After all, time is fleeting. Read a book today, for you might not have time for it tomorrow.
And why, may you ask, does does vanitas weight on my mind today? It's because I'm working through ever so many images of hourglasses, mechanical clocks, and personifications of time.
Make use of Time, that's coming on;
For, that is perish'd, which is gone.
This Glasse declares, how Time doth passe away;
And, if the Words, about it, rightly say,
Thy Time that's gone, is lost: and, proofe will shew,
That, many find both Words, and Emblem true.
How fast their Time departs, they best perceive,
From whom it steales, before they take their leave,
Of what they love; and, whose last houre is gone,
Before their chiefest businesses are done.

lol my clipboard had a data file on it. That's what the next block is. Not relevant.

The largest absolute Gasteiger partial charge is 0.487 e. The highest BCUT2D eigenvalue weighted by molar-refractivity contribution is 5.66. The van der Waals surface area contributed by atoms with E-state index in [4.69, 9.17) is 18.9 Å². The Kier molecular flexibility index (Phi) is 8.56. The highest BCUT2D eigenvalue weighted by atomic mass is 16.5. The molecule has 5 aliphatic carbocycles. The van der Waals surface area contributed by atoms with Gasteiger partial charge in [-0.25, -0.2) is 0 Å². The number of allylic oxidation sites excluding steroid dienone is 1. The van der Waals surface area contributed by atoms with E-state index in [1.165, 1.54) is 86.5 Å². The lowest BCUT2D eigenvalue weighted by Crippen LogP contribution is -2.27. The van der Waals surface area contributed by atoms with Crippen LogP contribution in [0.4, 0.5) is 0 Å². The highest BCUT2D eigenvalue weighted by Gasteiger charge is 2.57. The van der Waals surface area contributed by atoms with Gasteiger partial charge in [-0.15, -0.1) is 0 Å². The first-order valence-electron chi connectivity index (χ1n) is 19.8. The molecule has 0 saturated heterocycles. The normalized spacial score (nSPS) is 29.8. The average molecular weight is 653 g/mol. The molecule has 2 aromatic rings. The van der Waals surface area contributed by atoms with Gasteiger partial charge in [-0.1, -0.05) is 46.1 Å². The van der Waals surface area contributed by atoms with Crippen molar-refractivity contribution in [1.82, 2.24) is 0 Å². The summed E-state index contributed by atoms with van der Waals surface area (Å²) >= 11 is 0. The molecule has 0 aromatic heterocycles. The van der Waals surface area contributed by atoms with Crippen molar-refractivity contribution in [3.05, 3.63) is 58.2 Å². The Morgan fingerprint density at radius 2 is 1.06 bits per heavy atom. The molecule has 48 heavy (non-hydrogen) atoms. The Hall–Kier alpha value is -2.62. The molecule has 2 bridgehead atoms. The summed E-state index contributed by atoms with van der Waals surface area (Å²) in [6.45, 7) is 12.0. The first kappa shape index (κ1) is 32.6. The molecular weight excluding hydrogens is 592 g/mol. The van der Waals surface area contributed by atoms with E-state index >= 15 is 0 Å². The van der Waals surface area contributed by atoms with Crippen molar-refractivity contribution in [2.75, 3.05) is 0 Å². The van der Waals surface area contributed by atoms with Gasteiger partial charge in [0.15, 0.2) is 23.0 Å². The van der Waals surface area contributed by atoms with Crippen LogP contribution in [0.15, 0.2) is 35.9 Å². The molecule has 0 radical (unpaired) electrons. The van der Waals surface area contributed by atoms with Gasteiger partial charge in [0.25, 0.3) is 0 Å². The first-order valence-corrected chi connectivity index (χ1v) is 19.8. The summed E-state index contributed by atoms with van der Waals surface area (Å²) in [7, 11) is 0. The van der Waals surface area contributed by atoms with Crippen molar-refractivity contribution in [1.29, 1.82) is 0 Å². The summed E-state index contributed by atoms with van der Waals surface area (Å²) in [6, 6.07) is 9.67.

How fast it slides, ev'n they are also taught,
(Too late, perhaps) who never kept in thought
Their ending-day; but, alwayes did presume,
Or, largely hope upon the Time to come;
The present-howres, nor thankfully enjoying,
Nor, hoestly, nor usefully employing.
That yeares expir'd, are lost, they likewise find:
For, when their understanding brings to mind,
How fondly (or, how ill perchance) they spent
Their passed age; they see, with discontent,
The Time, not onely lost, but, worse than so;
Lost, with a thousand other Losses moe:
And, that, when they shall need it, wealth nor pow'r,
Can purchase them, one minute of an howre.
Consider this, all ye that spend the prime,
The noone tide, and the twilight of your Time,
In childish play-games, or meere worldly things;
As if you could, at pleasure, clip Times wings,
Or turne his Glasse; or, had a LIfe, or twaine
To live, when you had fool'd out this in vaine.
Short is the present; lost Times-passed bee;
And, Time to come, wee may not live to see.
From A Collection of Emblemes, Ancient and Moderne. (1635). Book 4, Illustr. 49. George Wither. Reproduced in Time: The Greatest Innovator. Timekeeping and Time Consciousness in Early Modern Europe. Rachel Doggett, ed. (Washington, D.C.: Folger Shakespeare Library, 1986).